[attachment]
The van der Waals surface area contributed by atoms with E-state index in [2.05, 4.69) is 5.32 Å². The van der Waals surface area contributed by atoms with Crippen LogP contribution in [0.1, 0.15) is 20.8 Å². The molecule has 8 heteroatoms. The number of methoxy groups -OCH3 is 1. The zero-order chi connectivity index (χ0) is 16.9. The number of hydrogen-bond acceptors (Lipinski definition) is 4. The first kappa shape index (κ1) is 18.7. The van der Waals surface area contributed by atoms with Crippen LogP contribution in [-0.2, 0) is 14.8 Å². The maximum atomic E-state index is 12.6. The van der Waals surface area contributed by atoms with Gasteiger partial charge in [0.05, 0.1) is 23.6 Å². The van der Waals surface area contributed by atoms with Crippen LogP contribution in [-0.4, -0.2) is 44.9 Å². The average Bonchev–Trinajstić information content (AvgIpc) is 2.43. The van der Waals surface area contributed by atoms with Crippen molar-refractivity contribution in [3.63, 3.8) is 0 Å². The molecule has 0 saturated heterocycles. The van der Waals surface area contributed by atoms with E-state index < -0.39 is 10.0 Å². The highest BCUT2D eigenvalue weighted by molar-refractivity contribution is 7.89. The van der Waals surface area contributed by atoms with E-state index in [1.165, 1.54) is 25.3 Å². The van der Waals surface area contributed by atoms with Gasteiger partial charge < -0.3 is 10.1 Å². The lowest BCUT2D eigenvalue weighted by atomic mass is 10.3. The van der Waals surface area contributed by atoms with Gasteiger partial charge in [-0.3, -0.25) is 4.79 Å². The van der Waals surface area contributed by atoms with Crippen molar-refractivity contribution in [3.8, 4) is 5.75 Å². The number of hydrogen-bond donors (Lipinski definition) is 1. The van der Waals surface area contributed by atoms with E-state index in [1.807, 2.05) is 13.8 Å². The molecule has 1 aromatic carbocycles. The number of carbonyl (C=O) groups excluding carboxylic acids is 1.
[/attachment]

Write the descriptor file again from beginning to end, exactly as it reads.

The van der Waals surface area contributed by atoms with E-state index in [2.05, 4.69) is 5.32 Å². The van der Waals surface area contributed by atoms with Crippen LogP contribution in [0.1, 0.15) is 20.8 Å². The molecule has 8 heteroatoms. The number of methoxy groups -OCH3 is 1. The zero-order chi connectivity index (χ0) is 16.9. The number of hydrogen-bond acceptors (Lipinski definition) is 4. The first kappa shape index (κ1) is 18.7. The van der Waals surface area contributed by atoms with Crippen LogP contribution in [-0.2, 0) is 14.8 Å². The maximum atomic E-state index is 12.6. The van der Waals surface area contributed by atoms with Gasteiger partial charge in [0.05, 0.1) is 23.6 Å². The van der Waals surface area contributed by atoms with Crippen LogP contribution in [-0.4, -0.2) is 44.9 Å². The average Bonchev–Trinajstić information content (AvgIpc) is 2.43. The van der Waals surface area contributed by atoms with Crippen molar-refractivity contribution in [3.63, 3.8) is 0 Å². The molecule has 0 saturated heterocycles. The van der Waals surface area contributed by atoms with E-state index < -0.39 is 10.0 Å². The highest BCUT2D eigenvalue weighted by molar-refractivity contribution is 7.89. The van der Waals surface area contributed by atoms with E-state index in [1.165, 1.54) is 25.3 Å². The van der Waals surface area contributed by atoms with Gasteiger partial charge < -0.3 is 10.1 Å². The lowest BCUT2D eigenvalue weighted by atomic mass is 10.3. The van der Waals surface area contributed by atoms with Gasteiger partial charge in [-0.3, -0.25) is 4.79 Å². The van der Waals surface area contributed by atoms with Crippen molar-refractivity contribution in [3.8, 4) is 5.75 Å². The number of hydrogen-bond donors (Lipinski definition) is 1. The van der Waals surface area contributed by atoms with E-state index in [1.807, 2.05) is 13.8 Å². The molecule has 1 aromatic carbocycles. The number of carbonyl (C=O) groups excluding carboxylic acids is 1.